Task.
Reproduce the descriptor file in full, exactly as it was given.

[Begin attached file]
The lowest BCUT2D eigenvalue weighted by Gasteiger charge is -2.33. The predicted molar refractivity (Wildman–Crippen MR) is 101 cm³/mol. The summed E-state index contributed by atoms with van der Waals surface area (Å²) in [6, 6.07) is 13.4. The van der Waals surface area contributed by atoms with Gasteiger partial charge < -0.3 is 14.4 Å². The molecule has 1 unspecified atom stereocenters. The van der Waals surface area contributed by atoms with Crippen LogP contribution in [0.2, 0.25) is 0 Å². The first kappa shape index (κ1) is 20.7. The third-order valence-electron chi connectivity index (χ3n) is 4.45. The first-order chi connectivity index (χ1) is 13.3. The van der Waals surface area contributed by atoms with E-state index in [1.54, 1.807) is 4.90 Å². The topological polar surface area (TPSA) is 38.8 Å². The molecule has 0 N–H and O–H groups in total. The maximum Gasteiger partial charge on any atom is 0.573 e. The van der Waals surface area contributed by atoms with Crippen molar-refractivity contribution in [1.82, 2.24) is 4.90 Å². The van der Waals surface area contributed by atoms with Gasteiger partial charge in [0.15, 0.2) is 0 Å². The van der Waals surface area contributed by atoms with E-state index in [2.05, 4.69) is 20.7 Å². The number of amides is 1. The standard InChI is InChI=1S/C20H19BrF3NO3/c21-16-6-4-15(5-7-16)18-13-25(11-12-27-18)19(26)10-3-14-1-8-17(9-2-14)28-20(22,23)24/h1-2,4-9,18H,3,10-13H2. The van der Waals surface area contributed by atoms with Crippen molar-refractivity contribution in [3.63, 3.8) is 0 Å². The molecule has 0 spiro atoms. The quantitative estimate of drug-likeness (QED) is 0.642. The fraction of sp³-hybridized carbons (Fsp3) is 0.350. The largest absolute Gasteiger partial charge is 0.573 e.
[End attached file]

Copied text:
The lowest BCUT2D eigenvalue weighted by Gasteiger charge is -2.33. The predicted molar refractivity (Wildman–Crippen MR) is 101 cm³/mol. The summed E-state index contributed by atoms with van der Waals surface area (Å²) in [6, 6.07) is 13.4. The van der Waals surface area contributed by atoms with Gasteiger partial charge < -0.3 is 14.4 Å². The molecule has 1 unspecified atom stereocenters. The van der Waals surface area contributed by atoms with Crippen LogP contribution in [0.2, 0.25) is 0 Å². The first kappa shape index (κ1) is 20.7. The third-order valence-electron chi connectivity index (χ3n) is 4.45. The first-order chi connectivity index (χ1) is 13.3. The van der Waals surface area contributed by atoms with E-state index in [1.54, 1.807) is 4.90 Å². The topological polar surface area (TPSA) is 38.8 Å². The molecule has 0 N–H and O–H groups in total. The maximum Gasteiger partial charge on any atom is 0.573 e. The van der Waals surface area contributed by atoms with Crippen molar-refractivity contribution in [1.82, 2.24) is 4.90 Å². The van der Waals surface area contributed by atoms with Gasteiger partial charge in [0.15, 0.2) is 0 Å². The van der Waals surface area contributed by atoms with E-state index in [2.05, 4.69) is 20.7 Å². The number of amides is 1. The standard InChI is InChI=1S/C20H19BrF3NO3/c21-16-6-4-15(5-7-16)18-13-25(11-12-27-18)19(26)10-3-14-1-8-17(9-2-14)28-20(22,23)24/h1-2,4-9,18H,3,10-13H2. The van der Waals surface area contributed by atoms with Crippen molar-refractivity contribution in [3.63, 3.8) is 0 Å². The molecule has 0 spiro atoms. The quantitative estimate of drug-likeness (QED) is 0.642. The fraction of sp³-hybridized carbons (Fsp3) is 0.350. The largest absolute Gasteiger partial charge is 0.573 e.